Even during the busiest times of my life I have endeavored to maintain some
form of model building activity. This site has been created to help me chronicle
my journey through a lifelong involvement in model aviation, which
all began in Mayo, MD
you like re-visiting the old days of radio control (notice I didn't
use the adjective "good") to see how far we have come in terms of
equipment, then this article from the January/February 1963 edition
of American Modeler is just what you are looking for. Dr. Walter
Good (no relationship to the adjective mentioned above) developed
this "handheld" transmitter at a featherweight seven pounds to replace
his previous 32-pound monstrosity. Modern digital transmitters with
100,000x the processing capability
less than a pound. Being a tube circuit admirer, I have always been
impressed at what designers were able to do with so little. Some
day our kids will look back at the Futaba 14M (pic to the right)
and wonder how we managed to keep model sin the air with the need
to actually hold a transmitter at all (brain wave control will be
WAG - Hand-held Relayless Dual Transmitter
By Walter A. Good
was probably the jibes from my "friends" that caused me to develop
this handheld transmitter for the WAG Dual Proportional TTPW control
system. In particular, it was becoming very difficult to sign on
a contest mechanic because they all knew about my heavy 32 pound
transmitter with its old fashioned Y antenna! Now with a new hand-held
transmitter weighing only seven pounds, my friends are again more
helpful. It was certainly worth the effort to regain their confidence!
The handheld transmitter is not just a repackage of the
old dual system, it has several new features. Most important is
the elimination of the pulser relays. Besides the problems with
dirty relay contracts and bouncing relay contacts, I found it very
difficult to make a relay-pulser which did not have "lag" troubles.
This "lag" problem showed itself as a shift of the neutral position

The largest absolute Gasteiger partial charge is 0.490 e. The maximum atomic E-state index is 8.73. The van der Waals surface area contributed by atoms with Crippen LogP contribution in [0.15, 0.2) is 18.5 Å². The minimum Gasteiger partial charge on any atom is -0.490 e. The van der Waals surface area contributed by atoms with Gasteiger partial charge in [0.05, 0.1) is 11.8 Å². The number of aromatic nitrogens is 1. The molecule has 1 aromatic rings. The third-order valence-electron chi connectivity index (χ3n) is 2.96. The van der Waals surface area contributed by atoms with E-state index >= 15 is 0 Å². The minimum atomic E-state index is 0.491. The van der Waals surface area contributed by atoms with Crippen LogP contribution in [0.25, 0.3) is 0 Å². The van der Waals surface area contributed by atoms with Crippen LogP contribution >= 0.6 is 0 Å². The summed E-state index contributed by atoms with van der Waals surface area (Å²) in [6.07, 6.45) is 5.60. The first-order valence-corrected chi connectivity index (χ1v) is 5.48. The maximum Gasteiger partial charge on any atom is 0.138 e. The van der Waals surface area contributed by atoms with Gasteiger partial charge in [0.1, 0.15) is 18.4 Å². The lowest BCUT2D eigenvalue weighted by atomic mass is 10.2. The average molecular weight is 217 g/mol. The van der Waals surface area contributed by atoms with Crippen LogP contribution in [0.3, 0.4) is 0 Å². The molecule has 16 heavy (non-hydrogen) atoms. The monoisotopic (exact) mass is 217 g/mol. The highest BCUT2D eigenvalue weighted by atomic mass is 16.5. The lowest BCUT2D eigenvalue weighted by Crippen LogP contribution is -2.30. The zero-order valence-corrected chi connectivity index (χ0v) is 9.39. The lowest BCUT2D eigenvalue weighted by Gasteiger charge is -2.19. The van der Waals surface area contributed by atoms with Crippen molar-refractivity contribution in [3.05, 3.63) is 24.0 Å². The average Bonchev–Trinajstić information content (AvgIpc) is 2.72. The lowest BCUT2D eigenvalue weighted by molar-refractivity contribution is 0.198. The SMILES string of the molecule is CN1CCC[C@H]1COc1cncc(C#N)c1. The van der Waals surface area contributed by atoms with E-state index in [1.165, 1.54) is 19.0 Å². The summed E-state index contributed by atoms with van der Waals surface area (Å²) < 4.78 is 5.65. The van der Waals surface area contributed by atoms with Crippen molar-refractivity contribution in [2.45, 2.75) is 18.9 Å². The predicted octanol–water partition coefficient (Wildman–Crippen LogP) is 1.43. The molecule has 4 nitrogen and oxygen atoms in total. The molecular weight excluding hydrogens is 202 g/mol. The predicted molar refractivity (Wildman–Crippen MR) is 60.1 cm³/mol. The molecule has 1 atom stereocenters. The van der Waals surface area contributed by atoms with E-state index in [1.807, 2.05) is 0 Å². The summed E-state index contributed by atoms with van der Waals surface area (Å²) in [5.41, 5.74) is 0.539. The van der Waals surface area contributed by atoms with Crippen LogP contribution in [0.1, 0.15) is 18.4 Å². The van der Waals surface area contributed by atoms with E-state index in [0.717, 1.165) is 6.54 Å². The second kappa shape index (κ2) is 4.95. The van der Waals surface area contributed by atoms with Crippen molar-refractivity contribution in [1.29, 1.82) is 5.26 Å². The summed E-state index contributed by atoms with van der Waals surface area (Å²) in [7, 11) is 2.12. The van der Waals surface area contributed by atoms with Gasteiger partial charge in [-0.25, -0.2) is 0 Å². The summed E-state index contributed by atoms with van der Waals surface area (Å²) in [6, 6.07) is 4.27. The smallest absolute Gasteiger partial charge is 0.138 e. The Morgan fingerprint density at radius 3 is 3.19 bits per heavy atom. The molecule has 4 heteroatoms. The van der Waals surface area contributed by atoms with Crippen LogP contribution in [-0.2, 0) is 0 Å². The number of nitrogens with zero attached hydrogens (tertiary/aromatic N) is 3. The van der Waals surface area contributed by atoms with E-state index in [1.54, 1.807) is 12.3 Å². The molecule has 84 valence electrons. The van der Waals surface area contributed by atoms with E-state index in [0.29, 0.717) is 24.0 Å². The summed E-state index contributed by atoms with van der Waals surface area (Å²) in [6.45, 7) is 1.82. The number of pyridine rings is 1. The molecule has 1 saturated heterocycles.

when you tried to speed the pulser from four cps to ten cps. Or
worse yet, with the stick at one end you would get 20/80 and the
other end, 100/zero! The relay-less pulser cures this problem. And
no contacts to clean and adjust! As a result, "rate-buttons" have
been included in the transmitter to step the pulsing from four cps
to ten cps for additional functions.
Other features are
tiny center-reading meters permanently wired to the two pulsers
so the pulser operation can be easily monitored. Since there are
no clicking relays, monitors like the meters are necessary. No,
flying your plane in the fog by watching the pulser meters is not
recommended! Incidentally, the meters come from Lafayette Radio
as FM tuning meters with a rating of 50-0-50 microamperes at a price
tag of $2.95. They are the two small rectangular meters in the photograph.
The transmitter uses surplus nickel-cads and a DC/DC converter
for the power supply. The RF section has a low-power switch which
permits short range "distance" checks.
The handheld was
used for the entire 1961 flying season with good results. It was
on 53 mc and steered the Stink Bug with proportional ailerons, elevator
and three speed engine. Rudder control replaced ailerons in medium
engine speed and split drag-flaps were positioned down or up with
a long engine pulse. Maynard Hill's copy on 51 mc has also performed
well, especially on his 10 ft, dual proportional glider. His "fail
safe" worked on a motorized tow-release.
for larger version> Values for L1, 16T #22E-CTC 3/8"-Red
Slug, Tap at 4T; L2, 8T #16 - 1/2" ID - Air;
L3, 2T #16 - 3/4" ID - Close to L2.
for larger version> Overall chassis wiring shot.
Close-up of left side of chassis assembly & wiring.
Close-up of right side of chassis assembly.
for larger version> WAG transmitter timing diagram.
Probably the nicest feature was the self-contained aspect of the
handheld. No separate control box to forget, and even the 7-section
antenna is permanent. Its 8 1/2" slides almost completely into the
box when stored and then extends to 48 inches in use. It's European
and available from Polks in NYC.
Now let's look at the circuit
details of the transmitter. All together there are nine tubes. Two
each in the two pulsers, two in the tone oscillator, one for the
modulation amplifier, one in the RF crystal oscillator and one in
the RF doubler amplifier. The MOPA transmitter is exactly like the
old TTPW 50 mc version as described in the March 1957 AM. The circuit
diagram of Figure 1 shows the complete pulser-modulator, transmitter
and power supply.
The purpose of the TTPW (Two-Tone-Pulse-Width)
pulser is to generate a 100 cps tone with either 80/20 or 20/80
tone symmetry or a 500 cps tone with 80/20 or 20/80 tone symmetry.
Left rudder is 500 cps, right rudder is 100 cps. Up Elevator is
80/20 tone symmetry and down Elevator is 20/80 tone symmetry. Thus
the Rudder pulser pulses between 100 and 500 cps tones and the Elevator